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February 21, 2016 | by  | in Arts Books |
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The Salient 2016 Literary Companion

 

 

If you’re new to Wellington this year you’ll want to be clued up on some of the places you can get your book fix. Browsing book shops is a unique experience, one that won’t be diminished even in this age of Netflix-based instant gratification. There’s nothing quite like taking the time to look, even if you don’t know exactly what you’re looking for, and the best books are often found when you aren’t expecting it.

 

Arty Bees Books (106 Manners St., Te Aro)

If you can’t find a particular book anywhere else, there’s a good chance that Arty Bees has it. It’s easy to spend hours browsing the plentiful selection, from popular novels to obscure titles you never knew you needed. Most of the stock is secondhand, but there’s a good array of new science fiction titles for the speculatively inclined.

 

Book Haven (154a Riddiford St., Newtown)

Nestled amongst Newtown’s bustling eateries and cafes, Book Haven is a cosy secondhand bookshop awaiting exploration. Most of the stock is kept off-site and is available online, but there’s still plenty to browse.

 

Pegasus Books (204 Left Bank, (off Cuba St.) Te Aro)

When you imagine a secondhand bookshop, Pegasus Books is probably the closest thing to that conjured image. The store is a warren of towering, teetering shelves crammed with used books waiting for a new home. Feel the stress ebb away amongst the old book smell and soft classical music.

 

Unity Books (57 Willis St., Te Aro)

If you’re from up north you might be familiar with Unity Auckland, and her bigger sister store in Wellington is not to be missed. Featuring a vast selection of fiction, poetry, history, politics, science, local titles, and so much more. A literary hot-spot, Unity Wellington also hosts plenty of bookish events throughout the year.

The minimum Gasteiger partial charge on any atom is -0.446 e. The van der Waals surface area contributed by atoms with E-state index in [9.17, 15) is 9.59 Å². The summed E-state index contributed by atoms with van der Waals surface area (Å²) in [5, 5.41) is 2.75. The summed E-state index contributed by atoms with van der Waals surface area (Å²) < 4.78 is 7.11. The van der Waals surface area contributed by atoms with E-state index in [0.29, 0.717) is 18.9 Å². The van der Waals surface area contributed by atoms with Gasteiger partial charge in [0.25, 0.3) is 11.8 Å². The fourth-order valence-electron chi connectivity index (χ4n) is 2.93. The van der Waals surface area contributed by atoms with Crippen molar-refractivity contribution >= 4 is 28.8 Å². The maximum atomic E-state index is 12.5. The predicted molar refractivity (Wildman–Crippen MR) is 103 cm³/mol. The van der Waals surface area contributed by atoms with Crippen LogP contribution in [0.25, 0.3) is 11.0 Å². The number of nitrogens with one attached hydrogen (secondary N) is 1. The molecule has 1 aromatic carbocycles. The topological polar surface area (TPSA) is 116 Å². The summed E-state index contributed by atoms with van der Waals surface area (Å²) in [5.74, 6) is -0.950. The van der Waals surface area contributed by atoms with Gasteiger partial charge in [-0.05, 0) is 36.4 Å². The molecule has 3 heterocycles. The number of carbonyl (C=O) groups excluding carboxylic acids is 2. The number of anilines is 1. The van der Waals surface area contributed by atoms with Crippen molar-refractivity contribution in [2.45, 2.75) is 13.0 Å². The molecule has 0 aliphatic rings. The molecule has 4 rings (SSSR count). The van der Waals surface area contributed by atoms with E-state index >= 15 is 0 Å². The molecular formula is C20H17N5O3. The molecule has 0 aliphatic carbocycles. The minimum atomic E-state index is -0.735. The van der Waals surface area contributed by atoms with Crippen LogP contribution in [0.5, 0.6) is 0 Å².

Vic Books (Easterfield Building, Kelburn Parade & Rutherford House, Pipitea)

In two handy university locations, Vic Books is much more than a textbook shop. Find the latest fiction and non-fiction titles, as well as gift-ware, postage and an excellent cafe. Handy tip: Students get 10% off books.

 

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Writers Week, 8 – 13 March

 

An exciting time for readers, the Writers Week portion of the 2016 New Zealand Festival is about to kick off. Here’s a sampling of some of the inspiring people you can head along to see in our own little city:

 

Miranda July

The LA filmmaker, actress, and author presents Lost Child!, a one-woman, one-act show that is simultaneously part lecture and performance art. July’s work is not for the prudish, but is always surprising and wonderfully weird.

 

Mallory Ortberg

The co-founder of blog sensation The Toast and author of Texts From Jane Eyre, heads to Wellington to talk about art, media, and the curious way in which she melds the two.

 

Henry Marsh

A pioneering neurosurgeon and the author of the memoir Do No Harm: Stories of Life, Death and Brain Surgery. Marsh talks about the peaks and pitfalls of operating on the human brain, and the joy he finds in his work.

 

Etgar Keret

An Israeli writer known for his short stories, graphic novels, and script-writing. Keret visits us to talk about his recent memoir The Seven Good Years, and his life in modern day Israel.

 

Anna Smaill

The Wellington-based author of the Man Booker long-listed The Chimes is in conversation with fellow Wellington writer Kate De Goldi about the success of her debut novel, and the role that music plays in her writing.

 
Head to festival.co.nz for more information and to book your tickets.

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